Paper short abstract:
Life in the making: epigenesis, biocultural environments and human becomings
Paper long abstract:
Epigenetics is a developmental regulatory process through which, by means of specific environmental clues and signals at molecular, cellular, tissue, organism and extraorganismical levels of organisation, genes are cronotopically silenced or expressed either before, simultaneously with or after genetic transcription. It is the developmental domain in which the biocultural quality of our lives-in-progress is most evident. Our material/semiotic/symbolic historical practices (actions, experiences, representations, political economies, moral and ethical systems, social organisations and institutions, objects, artefacts and technologies), and the anthropic environments they produce, are part and parcel of how we build ourselves and (be)come into social, historical, and biological existence, in an on-going dynamic autopoietic system of complex interrelations. Empirical evidence shows that epigenetic markers, as the result of our ancestors' lives and experiences, can be passed on transgenerationally. It is not that we inherit environments or acquired characteristics, but that anthropic environments are at the core of how we become humans in particular ways. Special attention will be given to how specific psychobiological sufferings are crossgenerationally perpetuated thanks to socio-political, economic and racial inequalities in the distribution of health and other welfare resources.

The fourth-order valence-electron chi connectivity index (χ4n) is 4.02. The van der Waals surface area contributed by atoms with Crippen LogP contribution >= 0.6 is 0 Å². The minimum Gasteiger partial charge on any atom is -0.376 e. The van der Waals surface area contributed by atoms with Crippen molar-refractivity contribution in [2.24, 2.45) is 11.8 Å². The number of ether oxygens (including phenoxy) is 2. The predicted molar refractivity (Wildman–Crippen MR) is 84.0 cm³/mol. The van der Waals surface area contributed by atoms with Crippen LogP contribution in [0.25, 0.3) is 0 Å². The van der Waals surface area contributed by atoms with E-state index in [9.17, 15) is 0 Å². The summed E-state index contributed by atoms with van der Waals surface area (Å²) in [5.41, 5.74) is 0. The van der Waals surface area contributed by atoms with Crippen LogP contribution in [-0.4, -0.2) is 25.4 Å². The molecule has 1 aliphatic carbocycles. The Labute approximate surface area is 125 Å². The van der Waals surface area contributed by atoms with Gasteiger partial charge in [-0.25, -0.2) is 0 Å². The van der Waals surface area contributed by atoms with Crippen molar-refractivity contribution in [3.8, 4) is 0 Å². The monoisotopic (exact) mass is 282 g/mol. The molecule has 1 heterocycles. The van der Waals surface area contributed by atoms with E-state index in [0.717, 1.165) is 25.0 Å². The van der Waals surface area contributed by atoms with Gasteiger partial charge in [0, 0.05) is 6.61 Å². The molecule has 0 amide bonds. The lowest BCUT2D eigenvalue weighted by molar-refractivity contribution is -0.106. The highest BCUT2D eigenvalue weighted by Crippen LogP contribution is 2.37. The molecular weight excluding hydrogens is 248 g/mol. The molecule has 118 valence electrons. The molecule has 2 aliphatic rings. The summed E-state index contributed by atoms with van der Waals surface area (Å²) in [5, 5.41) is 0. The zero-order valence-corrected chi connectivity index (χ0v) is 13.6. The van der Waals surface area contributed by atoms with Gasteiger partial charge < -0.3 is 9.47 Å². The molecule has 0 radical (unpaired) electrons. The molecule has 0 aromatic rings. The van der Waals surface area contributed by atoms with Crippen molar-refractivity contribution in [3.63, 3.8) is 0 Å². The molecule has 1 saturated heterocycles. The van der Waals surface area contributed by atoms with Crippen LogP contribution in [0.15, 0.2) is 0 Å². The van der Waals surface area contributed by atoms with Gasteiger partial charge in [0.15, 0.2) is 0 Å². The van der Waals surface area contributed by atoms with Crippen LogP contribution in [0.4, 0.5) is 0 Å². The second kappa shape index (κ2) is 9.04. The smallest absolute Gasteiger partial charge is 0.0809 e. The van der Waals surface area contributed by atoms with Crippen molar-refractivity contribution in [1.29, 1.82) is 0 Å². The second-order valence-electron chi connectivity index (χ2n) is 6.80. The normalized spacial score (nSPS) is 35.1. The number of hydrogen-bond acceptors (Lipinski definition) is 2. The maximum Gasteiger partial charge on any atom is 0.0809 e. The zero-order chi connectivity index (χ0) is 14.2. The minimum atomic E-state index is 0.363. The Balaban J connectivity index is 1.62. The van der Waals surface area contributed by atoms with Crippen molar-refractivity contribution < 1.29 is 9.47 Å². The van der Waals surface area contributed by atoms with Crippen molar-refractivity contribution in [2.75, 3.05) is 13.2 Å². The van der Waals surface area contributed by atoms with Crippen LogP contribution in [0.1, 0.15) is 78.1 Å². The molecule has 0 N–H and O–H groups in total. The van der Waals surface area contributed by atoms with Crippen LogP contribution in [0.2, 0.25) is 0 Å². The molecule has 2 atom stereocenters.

Beyond the biological and the social: anthropology as the study of human becomings